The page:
Ties with America

Allowing US military trainers back into the country needs to be reciprocated.

Editorial August 28, 2011

The first signs are emerging that the Pakistan-US relationship, so badly damaged by the Raymond Davis saga and the fallout from the May 2 Abottabad raid, may finally be approaching something resembling normality. Reports that the estimated 200-strong US military trainers, most of whom were expelled from Pakistan during the recent freeze in relations, may be allowed back into the country are the strongest manifestation of this thaw. This follows a long period of negotiations where the ISI chief, Lt. General Shuja Pasha, met with his CIA counterpart in Washington and various US officials made hurried trips to Pakistan. If the return of US trainers is the first manifestation of improved relations then it is to be welcomed.

Allowing US military trainers back into the country, a large and likely controversial step for Pakistan to take, needs to be reciprocated. The very least the US can do is restore the $800 million in military aid that was cut after the trainers were expelled. There also need to be reassurances that these trainers will only be here for their specific work and will not actually be spying on us for the Americans. It is essential that an understanding exists that the trainers will be expelled again if they are caught transgressing. Additionally, it is vital that the trainers be official US military personnel and not private contractors. The word Blackwater has now become a term of abuse in Pakistan and their presence will make rapprochement harder to achieve. It is also needs to be acknowledged that these short-term measures are unlikely to lead to sustained, healthy relations until both sides trust each other. For the US, this means being convinced that our intelligence agencies aren’t maintaining ties with militants. The Americans seem to believe that information they pass along to our intelligence agencies will be transmitted to the militants. Pakistan is worried that the US will abandon us as they did after the Soviet Union was defeated in Afghanistan and that they will continue to trample on our sovereignty.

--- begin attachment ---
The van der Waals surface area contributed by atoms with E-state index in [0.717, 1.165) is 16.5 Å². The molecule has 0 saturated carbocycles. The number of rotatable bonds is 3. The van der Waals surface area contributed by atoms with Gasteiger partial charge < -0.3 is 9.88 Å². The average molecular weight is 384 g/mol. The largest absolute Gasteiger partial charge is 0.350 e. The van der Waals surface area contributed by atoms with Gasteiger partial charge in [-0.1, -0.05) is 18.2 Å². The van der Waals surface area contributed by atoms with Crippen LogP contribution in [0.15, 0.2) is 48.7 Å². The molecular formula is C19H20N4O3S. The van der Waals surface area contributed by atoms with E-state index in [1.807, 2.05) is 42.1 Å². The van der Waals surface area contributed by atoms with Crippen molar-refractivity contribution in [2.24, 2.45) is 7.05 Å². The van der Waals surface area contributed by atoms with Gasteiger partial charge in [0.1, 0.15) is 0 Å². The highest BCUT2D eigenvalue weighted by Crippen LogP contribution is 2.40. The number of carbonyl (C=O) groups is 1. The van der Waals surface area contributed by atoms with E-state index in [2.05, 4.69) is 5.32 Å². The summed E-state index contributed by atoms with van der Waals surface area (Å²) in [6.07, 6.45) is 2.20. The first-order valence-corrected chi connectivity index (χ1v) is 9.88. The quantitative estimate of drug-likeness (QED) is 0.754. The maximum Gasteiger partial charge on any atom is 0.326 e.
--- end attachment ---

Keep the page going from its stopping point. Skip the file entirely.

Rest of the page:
These issues will take a long time to resolve but a climate of trust can be created by ending the selective leaks to the media against each other and continuing to hold regular talks. Only then can we begin to dream of normalised relations.

Published in The Express Tribune, August 29th,  2011.


Balma | 12 years ago | Reply

If I don't want to be trained, how can you force me to have a trainer even if the training is for free. Is "trainer" an euphemism for Jaasoos?

Subhash, India | 12 years ago | Reply

I fail to understand why some one will pay you $ 800 million and send 200 trainers for free alongwith this aid.

Replying to X

Comments are moderated and generally will be posted if they are on-topic and not abusive.

For more information, please see our Comments FAQ